Can Accutane Be Used To Treat Rosacea?

Rosacea is a common but not altogether understood skin disease that caused redness on the nose, cheeks, forehead and cheeks. Sometimes skin eruptions like acne occur on the red areas. The disease is not caused by alcohol abuse, as was previously believed, but drinking can make the symptoms worse.

“We talk a lot about avoiding triggers with Rosacea,” explains Dr. Miriam Hanson, dermatologist and skin care expert at Sanova Dermatology. “Avoiding excessive sun exposure, abstaining from alcohol, especially red wine, and staying away from spicy foods are some of the best ways to prevent flares.” But sometimes a patient’s best efforts can’t prevent redness and breakouts.

“It’s true there are a variety of therapies are available,” says Dr. Adam Mamelak, board-certified dermatologist in Austin, Texas, “everything from topical remedies to oral pills, even laser and light-based therapies are available. But even with an effective regimen, Rosacea can also at time be an extremely stubborn condition to treat.”

With breakthrough flushing, redness, bumps or enlarged oil glands, patients will sometimes ask is there anything else they can do? “This is often when Accutane comes up,” says Dr. Hanson.

Accutane, or its generic name isotretinoin, is a Vitamin A based oral medication that is most commonly used for severe and recalcitrant acne on the face and body. Low doses of Accutane have been used in severe cases of rosacea when other treatments have proven ineffective. It has proven effective in reducing the size and number of skin eruptions as well as reduce the skin changes, especially on the nose.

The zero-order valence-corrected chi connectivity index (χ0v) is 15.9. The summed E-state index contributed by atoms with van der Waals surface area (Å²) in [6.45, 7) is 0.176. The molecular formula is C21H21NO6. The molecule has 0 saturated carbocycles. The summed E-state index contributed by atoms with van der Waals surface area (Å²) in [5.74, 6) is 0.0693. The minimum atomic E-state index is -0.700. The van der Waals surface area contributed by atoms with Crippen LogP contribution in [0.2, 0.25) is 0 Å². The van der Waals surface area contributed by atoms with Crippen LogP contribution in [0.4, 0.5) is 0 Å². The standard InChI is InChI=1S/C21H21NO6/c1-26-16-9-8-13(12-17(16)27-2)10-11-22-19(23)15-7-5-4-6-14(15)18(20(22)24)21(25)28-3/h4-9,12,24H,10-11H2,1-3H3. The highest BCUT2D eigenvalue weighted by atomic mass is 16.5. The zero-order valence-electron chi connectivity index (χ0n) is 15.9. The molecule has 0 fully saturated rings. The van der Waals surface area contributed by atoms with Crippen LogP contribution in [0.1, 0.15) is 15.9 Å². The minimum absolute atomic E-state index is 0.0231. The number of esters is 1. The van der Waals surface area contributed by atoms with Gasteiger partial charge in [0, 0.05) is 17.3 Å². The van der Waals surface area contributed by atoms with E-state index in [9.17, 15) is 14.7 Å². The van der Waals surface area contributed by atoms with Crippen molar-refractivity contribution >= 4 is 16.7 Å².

Accutane is not for everyone, and there are well documented side effects that Accutane can cause. Women who take the drug are required not to be pregnant nor become pregnant during the course of the medication because of the very real possibility of birth defects. “This, and very dry skin is really what we worry about,” explains Dr. Hanson. “As long as the patient understands that they cannot get pregnant while on treatment, and uses lots of moisturizers and emollients, the drug is usually very well tolerated.”

“The other side effects are much more uncommon,” says Dr. Mamelak. The medication can damage the liver, especially if patients drink alcohol during treatment, and elevated levels of blood lipids such as cholesterol have been documented. Other side effects can include muscle aches and joint pains, decreased vision at night time, headaches and sun sensitivity. Some reports have linked the drug to inflammatory bowel disease and depression, though there has not been any definite proof of this association. “Really, these are the reasons why we monitor patients so closely with follow up exams and blood tests while they are on treatment. If a patient can’t tolerate any of the side effects, they simply stop taking the drug and it is out of their system in less than 48 hours. Any and all side effects generally resolve shortly after that time.”

A person seeking a prescription of Accutane should consult with an experience dermatologist who can explain the benefits and risks of taking the drug.

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